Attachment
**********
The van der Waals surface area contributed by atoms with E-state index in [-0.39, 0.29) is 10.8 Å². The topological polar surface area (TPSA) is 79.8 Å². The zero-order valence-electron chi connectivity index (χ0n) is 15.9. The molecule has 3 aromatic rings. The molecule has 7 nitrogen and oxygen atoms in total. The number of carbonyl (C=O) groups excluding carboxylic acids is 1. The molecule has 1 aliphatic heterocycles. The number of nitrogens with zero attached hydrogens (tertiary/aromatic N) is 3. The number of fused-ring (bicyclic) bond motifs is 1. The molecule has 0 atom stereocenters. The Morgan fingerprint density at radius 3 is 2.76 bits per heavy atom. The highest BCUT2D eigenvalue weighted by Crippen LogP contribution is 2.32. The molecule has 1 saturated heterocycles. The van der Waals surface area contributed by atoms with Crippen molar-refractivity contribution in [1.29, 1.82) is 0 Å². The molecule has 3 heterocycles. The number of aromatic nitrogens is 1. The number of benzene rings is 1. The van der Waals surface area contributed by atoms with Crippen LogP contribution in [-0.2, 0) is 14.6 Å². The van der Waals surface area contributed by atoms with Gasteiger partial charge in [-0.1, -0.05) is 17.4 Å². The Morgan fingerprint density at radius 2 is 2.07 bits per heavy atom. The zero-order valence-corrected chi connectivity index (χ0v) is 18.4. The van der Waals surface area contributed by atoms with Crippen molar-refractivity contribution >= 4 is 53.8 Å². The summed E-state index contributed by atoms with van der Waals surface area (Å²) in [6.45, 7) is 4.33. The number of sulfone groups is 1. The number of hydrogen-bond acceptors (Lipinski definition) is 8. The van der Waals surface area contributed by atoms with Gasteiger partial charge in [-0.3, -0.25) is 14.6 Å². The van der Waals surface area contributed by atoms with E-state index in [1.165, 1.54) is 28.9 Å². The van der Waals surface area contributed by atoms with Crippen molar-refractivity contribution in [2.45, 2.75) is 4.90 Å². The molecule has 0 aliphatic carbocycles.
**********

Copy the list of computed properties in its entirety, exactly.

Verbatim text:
The van der Waals surface area contributed by atoms with E-state index in [-0.39, 0.29) is 10.8 Å². The topological polar surface area (TPSA) is 79.8 Å². The zero-order valence-electron chi connectivity index (χ0n) is 15.9. The molecule has 3 aromatic rings. The molecule has 7 nitrogen and oxygen atoms in total. The number of carbonyl (C=O) groups excluding carboxylic acids is 1. The molecule has 1 aliphatic heterocycles. The number of nitrogens with zero attached hydrogens (tertiary/aromatic N) is 3. The number of fused-ring (bicyclic) bond motifs is 1. The molecule has 0 atom stereocenters. The Morgan fingerprint density at radius 3 is 2.76 bits per heavy atom. The highest BCUT2D eigenvalue weighted by Crippen LogP contribution is 2.32. The molecule has 1 saturated heterocycles. The van der Waals surface area contributed by atoms with Crippen molar-refractivity contribution in [1.29, 1.82) is 0 Å². The molecule has 3 heterocycles. The number of aromatic nitrogens is 1. The number of benzene rings is 1. The van der Waals surface area contributed by atoms with Crippen LogP contribution in [-0.2, 0) is 14.6 Å². The van der Waals surface area contributed by atoms with Gasteiger partial charge in [-0.1, -0.05) is 17.4 Å². The Morgan fingerprint density at radius 2 is 2.07 bits per heavy atom. The zero-order valence-corrected chi connectivity index (χ0v) is 18.4. The van der Waals surface area contributed by atoms with Crippen molar-refractivity contribution >= 4 is 53.8 Å². The summed E-state index contributed by atoms with van der Waals surface area (Å²) in [6.45, 7) is 4.33. The number of sulfone groups is 1. The number of hydrogen-bond acceptors (Lipinski definition) is 8. The van der Waals surface area contributed by atoms with Gasteiger partial charge in [-0.3, -0.25) is 14.6 Å². The van der Waals surface area contributed by atoms with E-state index in [1.165, 1.54) is 28.9 Å². The van der Waals surface area contributed by atoms with Crippen molar-refractivity contribution in [2.45, 2.75) is 4.90 Å². The molecule has 0 aliphatic carbocycles.